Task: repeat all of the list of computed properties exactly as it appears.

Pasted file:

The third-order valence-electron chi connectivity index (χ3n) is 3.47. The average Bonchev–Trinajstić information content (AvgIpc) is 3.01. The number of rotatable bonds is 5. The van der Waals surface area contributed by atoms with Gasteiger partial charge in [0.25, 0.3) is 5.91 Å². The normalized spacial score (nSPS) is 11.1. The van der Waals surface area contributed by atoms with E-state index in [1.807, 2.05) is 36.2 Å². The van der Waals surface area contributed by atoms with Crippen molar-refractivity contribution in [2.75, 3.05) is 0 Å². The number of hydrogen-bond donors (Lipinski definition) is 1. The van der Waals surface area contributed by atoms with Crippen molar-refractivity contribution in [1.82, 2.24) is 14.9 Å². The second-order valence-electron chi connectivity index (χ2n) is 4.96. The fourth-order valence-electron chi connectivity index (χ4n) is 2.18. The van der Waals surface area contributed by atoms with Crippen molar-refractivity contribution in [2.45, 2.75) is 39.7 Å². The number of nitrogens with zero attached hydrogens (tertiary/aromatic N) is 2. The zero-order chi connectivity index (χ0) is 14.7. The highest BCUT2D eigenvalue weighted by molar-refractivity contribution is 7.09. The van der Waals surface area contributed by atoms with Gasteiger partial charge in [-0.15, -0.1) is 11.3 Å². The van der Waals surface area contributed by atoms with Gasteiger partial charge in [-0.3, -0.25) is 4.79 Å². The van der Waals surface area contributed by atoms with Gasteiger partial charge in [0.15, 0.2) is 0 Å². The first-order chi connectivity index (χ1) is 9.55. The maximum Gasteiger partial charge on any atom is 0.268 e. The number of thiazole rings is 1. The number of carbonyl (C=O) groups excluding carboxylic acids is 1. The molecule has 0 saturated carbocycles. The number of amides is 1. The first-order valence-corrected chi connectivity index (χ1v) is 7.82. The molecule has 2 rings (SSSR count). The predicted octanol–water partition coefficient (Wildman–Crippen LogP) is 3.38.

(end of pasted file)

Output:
The third-order valence-electron chi connectivity index (χ3n) is 3.47. The average Bonchev–Trinajstić information content (AvgIpc) is 3.01. The number of rotatable bonds is 5. The van der Waals surface area contributed by atoms with Gasteiger partial charge in [0.25, 0.3) is 5.91 Å². The normalized spacial score (nSPS) is 11.1. The van der Waals surface area contributed by atoms with E-state index in [1.807, 2.05) is 36.2 Å². The van der Waals surface area contributed by atoms with Crippen molar-refractivity contribution in [2.75, 3.05) is 0 Å². The number of hydrogen-bond donors (Lipinski definition) is 1. The van der Waals surface area contributed by atoms with Crippen molar-refractivity contribution in [1.82, 2.24) is 14.9 Å². The second-order valence-electron chi connectivity index (χ2n) is 4.96. The fourth-order valence-electron chi connectivity index (χ4n) is 2.18. The van der Waals surface area contributed by atoms with Crippen molar-refractivity contribution in [2.45, 2.75) is 39.7 Å². The number of nitrogens with zero attached hydrogens (tertiary/aromatic N) is 2. The zero-order chi connectivity index (χ0) is 14.7. The highest BCUT2D eigenvalue weighted by molar-refractivity contribution is 7.09. The van der Waals surface area contributed by atoms with Gasteiger partial charge in [-0.15, -0.1) is 11.3 Å². The van der Waals surface area contributed by atoms with Gasteiger partial charge in [-0.3, -0.25) is 4.79 Å². The van der Waals surface area contributed by atoms with Gasteiger partial charge in [0.15, 0.2) is 0 Å². The first-order chi connectivity index (χ1) is 9.55. The maximum Gasteiger partial charge on any atom is 0.268 e. The number of thiazole rings is 1. The number of carbonyl (C=O) groups excluding carboxylic acids is 1. The molecule has 0 saturated carbocycles. The number of amides is 1. The first-order valence-corrected chi connectivity index (χ1v) is 7.82. The molecule has 2 rings (SSSR count). The predicted octanol–water partition coefficient (Wildman–Crippen LogP) is 3.38.